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The right edge of the B550-I is the main home for all of the connections and this is nice because you should still be able to get at this area even when installed to a point. The two DDR4 slots run the whole length as well and they have the signature Asus clips on top only. Starting at the top you have the 24-pin motherboard power. Then right below that is the front panel header which we found the labels for up on the top edge. The front speaker is right above that header as well. Then you have a new style USB 3.2 Type-C front panel connection as well as a normal USB 3.2 front panel header. Then down at the bottom, there are four SATA headers as well.

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The bottom of the B550-I is dominated by the PCIe slot at the bottom and it has a few things going on. The big one is that this is PCIe 4.0 and being the only slot it gets full x16 bandwidth. The slot has metal shielding around it which is soldered down into the PCB to give it more shear strength to hold your heavy video card. If you look closely you can also see that just above the slot lock Asus also slipped in a USB 2.0 header as well down in this area.

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I spoke about the M.2 heatsink previously but here you can get a better look at it with it off. But we can also talk about how the M.2 slot is also a PCIe 4.0 slot and it has x4 bandwidth.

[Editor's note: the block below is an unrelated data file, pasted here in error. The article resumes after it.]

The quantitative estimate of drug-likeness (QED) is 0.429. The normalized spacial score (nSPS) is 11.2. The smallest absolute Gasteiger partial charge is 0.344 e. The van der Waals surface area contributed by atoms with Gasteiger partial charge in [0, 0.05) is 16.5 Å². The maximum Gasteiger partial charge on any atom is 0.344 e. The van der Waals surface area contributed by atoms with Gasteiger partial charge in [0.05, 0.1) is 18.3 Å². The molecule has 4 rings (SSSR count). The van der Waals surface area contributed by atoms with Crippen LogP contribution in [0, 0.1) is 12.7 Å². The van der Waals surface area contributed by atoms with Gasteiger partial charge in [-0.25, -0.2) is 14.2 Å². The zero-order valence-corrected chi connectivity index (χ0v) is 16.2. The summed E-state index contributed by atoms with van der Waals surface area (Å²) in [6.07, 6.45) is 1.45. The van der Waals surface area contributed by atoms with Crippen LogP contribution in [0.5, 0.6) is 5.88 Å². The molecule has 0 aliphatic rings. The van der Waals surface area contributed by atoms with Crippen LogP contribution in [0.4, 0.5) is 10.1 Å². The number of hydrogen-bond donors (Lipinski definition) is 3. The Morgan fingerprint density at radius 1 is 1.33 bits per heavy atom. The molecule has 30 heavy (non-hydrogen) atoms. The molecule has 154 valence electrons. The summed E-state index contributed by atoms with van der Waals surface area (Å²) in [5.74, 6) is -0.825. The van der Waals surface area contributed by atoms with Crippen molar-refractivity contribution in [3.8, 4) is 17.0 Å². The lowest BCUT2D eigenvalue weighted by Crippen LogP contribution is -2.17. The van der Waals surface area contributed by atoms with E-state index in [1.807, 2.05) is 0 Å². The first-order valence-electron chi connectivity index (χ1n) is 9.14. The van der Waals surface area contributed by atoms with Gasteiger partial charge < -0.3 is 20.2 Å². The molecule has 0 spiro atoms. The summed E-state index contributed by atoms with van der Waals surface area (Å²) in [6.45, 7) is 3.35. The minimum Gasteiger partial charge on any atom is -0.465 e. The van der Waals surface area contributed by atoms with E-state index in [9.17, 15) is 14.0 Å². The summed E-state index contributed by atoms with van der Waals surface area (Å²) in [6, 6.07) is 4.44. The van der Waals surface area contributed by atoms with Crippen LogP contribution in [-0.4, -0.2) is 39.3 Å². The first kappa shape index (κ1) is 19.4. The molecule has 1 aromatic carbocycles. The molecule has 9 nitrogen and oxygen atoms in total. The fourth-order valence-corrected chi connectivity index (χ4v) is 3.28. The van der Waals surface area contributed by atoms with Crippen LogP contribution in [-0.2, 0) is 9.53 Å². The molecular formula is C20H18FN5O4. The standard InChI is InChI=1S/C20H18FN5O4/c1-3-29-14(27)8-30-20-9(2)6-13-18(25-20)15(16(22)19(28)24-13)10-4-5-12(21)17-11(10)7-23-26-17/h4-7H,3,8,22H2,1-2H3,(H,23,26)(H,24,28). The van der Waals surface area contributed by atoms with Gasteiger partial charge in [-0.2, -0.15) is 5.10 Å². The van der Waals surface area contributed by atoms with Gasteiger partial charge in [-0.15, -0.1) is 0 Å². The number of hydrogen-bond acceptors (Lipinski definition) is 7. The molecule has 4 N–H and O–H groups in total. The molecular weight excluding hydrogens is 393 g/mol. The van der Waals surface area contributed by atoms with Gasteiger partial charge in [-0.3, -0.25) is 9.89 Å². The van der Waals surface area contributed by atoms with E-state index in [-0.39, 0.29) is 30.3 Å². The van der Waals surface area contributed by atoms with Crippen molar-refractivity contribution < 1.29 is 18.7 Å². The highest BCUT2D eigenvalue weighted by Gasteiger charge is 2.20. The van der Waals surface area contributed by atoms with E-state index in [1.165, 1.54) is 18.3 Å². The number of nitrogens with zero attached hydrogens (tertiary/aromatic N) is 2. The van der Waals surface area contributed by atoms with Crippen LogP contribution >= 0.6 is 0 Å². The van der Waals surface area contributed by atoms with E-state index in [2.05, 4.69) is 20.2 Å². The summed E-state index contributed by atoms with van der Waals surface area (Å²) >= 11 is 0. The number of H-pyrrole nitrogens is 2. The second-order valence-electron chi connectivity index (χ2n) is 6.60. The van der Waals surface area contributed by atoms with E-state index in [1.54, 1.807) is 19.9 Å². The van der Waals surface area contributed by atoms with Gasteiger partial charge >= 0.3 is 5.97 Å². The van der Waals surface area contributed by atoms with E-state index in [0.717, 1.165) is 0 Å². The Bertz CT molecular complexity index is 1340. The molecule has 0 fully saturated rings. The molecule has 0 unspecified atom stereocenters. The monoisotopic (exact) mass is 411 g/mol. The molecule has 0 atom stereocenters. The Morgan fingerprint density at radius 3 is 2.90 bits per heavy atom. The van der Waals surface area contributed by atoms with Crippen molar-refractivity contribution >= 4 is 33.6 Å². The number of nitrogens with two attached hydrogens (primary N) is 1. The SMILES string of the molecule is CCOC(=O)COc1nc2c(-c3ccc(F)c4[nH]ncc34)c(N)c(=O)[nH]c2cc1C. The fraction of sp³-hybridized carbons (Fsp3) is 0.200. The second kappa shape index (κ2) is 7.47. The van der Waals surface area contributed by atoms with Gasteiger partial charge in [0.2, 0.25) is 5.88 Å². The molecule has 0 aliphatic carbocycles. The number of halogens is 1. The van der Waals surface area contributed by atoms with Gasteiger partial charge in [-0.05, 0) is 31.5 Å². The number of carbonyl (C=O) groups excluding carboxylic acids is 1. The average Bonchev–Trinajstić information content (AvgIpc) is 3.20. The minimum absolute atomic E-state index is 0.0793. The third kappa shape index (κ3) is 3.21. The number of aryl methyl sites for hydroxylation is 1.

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The rear I/O is unique for the B550-I for a few different reasons. I honestly thought that the cover would come pre-installed so that was a bummer. Most other boards have been starting to integrate that and ti makes the installation of the board a little easier. But because of the integrated VRM cooling and fan in the rear I/O area and the riser card, down at the bottom the I/O looks weird. So on the far left, you have DisplayPort and HDMI connections if you are running a CPU with onboard video. Next to that is a traditional USB 2.0 plug that also doubles as the BIOS flashing port. Directly next to that, the tiny button is the button for that. There are then three red USB ports which are all SuperSpeed 10 or USB 3.2 Gen 2. There are a limited number of USB ports in total, but other than the one USB 2 port the others are all high speed. There is also a Gen 2 Type-C port as well. For the LAN Asus went with the always reliable Intel NIC which might seem a little weird on an Asus board. But this is the same I225-V 2.5Gb Ethernet that is included with Z490 chipset board and it gets you a bump in performance over 1G but isn’t as fast as the high-end 10G NICs. There are two antenna plugs for the AX200 WiFi 6 NIC. Then the audio gets weird again with just three audio connections. You have a line in, line out, and microphone in. Then below that, the Type-C is the main audio connection and Asus included an adapter cable for it. You can see how all of those are laid out horizontal because they are on the raised PCB.